242. Given a) the controversy already surrounding the proposal, b) the fact the First Minister had never acted in this way on any development in his public life before, c) the fact that the First Minister had no detailed knowledge of the planning process, d) the First Minister maintains he understood he was constrained in what he could he could discuss with the developer, it seems astonishing to accept that the First Minister did not perceive there might be a risk in his actions, that his actions might be open to question and that as a consequence the decision might be open to legal action. The Committee believes that, far from taking a precautionary approach, the First Minister was cavalier in his actions and displayed, at best, exceptionally poor judgement and a worrying lack of awareness about the consequence of his actions.
243. The Committee believes that the Code of Conduct for Members gave Alex Salmond discretion whether or not to meet with the representatives of the Trump Organisation but did not require him to do so.
244. It is the view of the Committee that, far from distancing himself from the proposal, the First Minister's overriding concern - as First Minister - was the charge that Scotland was not open for business. As a result he risked the accusation of Ministerial interference to meet Trump representatives to refute that charge.
245. The issue of perception and the capacity of Alex Salmond to secure access for the developer to the Chief Planner are critical. Mr Salmond reports that he always acted as a constituency member. Despite Mr Mackinnon’s reputation for being willing to meet with MSPs, it stretches credibility to breaking point to suggest that any MSP sitting in a room with any developer could make direct personal contact with the Chief Planner and set up a meeting at 24 hours notice.
246. If that explanation is not credible, then it does expose the First Minister to the charge of behaving in an unwise and inappropriate way.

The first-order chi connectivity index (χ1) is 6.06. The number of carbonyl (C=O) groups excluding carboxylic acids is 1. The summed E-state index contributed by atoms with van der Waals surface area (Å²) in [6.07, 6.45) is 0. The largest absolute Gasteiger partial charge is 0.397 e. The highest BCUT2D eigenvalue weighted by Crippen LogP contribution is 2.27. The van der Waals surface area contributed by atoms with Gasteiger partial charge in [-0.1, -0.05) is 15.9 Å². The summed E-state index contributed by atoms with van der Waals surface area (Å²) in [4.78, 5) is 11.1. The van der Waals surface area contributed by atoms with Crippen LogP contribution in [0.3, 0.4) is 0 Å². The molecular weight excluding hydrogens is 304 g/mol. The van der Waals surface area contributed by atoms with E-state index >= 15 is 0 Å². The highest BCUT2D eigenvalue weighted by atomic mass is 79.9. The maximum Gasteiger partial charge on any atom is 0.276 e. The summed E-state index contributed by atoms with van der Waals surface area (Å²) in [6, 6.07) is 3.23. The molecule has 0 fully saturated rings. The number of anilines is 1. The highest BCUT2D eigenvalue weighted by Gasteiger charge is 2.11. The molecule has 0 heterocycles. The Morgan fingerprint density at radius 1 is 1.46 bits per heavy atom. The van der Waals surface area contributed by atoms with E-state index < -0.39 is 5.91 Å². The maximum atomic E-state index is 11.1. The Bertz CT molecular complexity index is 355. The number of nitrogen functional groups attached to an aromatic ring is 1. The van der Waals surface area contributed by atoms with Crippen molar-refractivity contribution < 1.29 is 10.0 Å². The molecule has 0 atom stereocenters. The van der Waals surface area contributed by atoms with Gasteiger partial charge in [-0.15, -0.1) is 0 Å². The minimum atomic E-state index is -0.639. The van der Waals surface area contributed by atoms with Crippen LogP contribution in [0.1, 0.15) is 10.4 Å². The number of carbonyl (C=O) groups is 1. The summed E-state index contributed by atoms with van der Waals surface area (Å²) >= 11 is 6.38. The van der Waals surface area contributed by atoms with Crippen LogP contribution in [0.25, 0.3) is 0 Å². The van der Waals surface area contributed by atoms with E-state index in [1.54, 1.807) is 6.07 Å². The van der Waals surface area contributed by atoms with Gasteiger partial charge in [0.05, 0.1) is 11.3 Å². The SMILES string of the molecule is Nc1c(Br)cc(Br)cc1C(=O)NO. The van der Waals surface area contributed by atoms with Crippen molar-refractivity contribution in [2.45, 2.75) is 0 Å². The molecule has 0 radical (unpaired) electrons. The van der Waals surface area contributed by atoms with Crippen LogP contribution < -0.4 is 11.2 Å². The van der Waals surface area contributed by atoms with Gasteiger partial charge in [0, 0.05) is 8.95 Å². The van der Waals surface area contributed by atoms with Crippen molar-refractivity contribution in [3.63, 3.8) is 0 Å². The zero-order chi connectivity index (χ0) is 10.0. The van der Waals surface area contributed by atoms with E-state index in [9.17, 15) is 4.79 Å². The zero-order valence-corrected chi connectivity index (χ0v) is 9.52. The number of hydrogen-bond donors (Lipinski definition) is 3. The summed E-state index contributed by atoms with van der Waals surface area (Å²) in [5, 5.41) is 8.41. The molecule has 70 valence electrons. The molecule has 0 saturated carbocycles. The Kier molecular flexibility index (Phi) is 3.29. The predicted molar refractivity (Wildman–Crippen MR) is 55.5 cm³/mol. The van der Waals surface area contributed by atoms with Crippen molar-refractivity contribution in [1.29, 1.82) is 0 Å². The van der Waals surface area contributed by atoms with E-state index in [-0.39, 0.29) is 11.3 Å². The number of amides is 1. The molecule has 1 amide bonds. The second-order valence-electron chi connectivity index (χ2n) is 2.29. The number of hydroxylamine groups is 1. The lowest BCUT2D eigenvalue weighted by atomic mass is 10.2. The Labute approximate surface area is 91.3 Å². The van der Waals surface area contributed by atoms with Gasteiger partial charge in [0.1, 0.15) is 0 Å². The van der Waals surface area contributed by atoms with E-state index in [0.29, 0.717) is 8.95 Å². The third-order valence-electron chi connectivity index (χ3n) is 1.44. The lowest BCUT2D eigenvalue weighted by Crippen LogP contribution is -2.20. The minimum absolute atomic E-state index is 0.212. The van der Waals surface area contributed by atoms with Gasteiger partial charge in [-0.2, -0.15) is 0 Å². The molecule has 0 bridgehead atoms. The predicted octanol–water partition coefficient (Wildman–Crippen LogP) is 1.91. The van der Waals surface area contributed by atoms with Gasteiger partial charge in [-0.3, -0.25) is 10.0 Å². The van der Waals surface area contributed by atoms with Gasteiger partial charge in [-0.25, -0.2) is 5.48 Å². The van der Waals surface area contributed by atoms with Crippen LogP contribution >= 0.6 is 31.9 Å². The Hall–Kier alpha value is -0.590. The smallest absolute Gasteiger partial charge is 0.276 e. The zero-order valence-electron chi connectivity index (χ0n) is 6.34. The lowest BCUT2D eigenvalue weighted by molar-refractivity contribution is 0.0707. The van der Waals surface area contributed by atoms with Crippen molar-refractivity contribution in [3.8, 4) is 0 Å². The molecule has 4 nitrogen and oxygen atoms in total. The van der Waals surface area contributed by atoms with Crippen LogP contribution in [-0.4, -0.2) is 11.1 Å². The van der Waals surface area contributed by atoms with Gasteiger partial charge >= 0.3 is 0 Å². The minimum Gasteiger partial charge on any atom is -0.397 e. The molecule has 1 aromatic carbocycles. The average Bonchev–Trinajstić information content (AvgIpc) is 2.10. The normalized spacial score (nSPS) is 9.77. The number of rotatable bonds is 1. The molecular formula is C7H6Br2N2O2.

Any objective analysis of these findings would conclude that this parliamentary committee’s time was being used to concoct media stories based on nothing more than innuendo, and at taxpayers expense. Indeed, the Scottish Parliament Corporate Body, which is ultimately charged with investigating such matters found that no improper ministerial conduct took place. Other such investigations have been instigated using up a considerable public resources and parliamentary time, all coming to nothing. It is clear that the parliamentary process is being abused to lend credibility to allegations which are at base, glorified smear campaigns.
Scotland’s devolved parliament seems to have arrived at a crisis. As minority government seems like the only option for Scotland’s largest party, the SNP, Scotland now faces the real prospect of having a parliament incapable of legislating or functioning in any meaningful way. The wrecking tactics of Labour and to a lesser extent the other opposition parties are causing democratic paralysis.
The unionist parties at Holyrood have shown that they are incapable of being a proper opposition to government. With effective governance hamstrung by this constitutional crisis, the Scottish electorate will wonder what the benefits of having a devolved parliament are. Many will now ask if devolution has failed. However, after so many decades of a home rule struggle, going back to a pre-devolution type arrangement is a non-starter.
The SNP therefore now have the ideal platform to ask the electorate at the forthcoming Holyrood elections for the right to hold an independence referendum in order to unlock this crisis of a dysfunctional parliament. Scotland needs and deserves a functioning government and so this constitutional paralysis must not be allowed to continue any longer.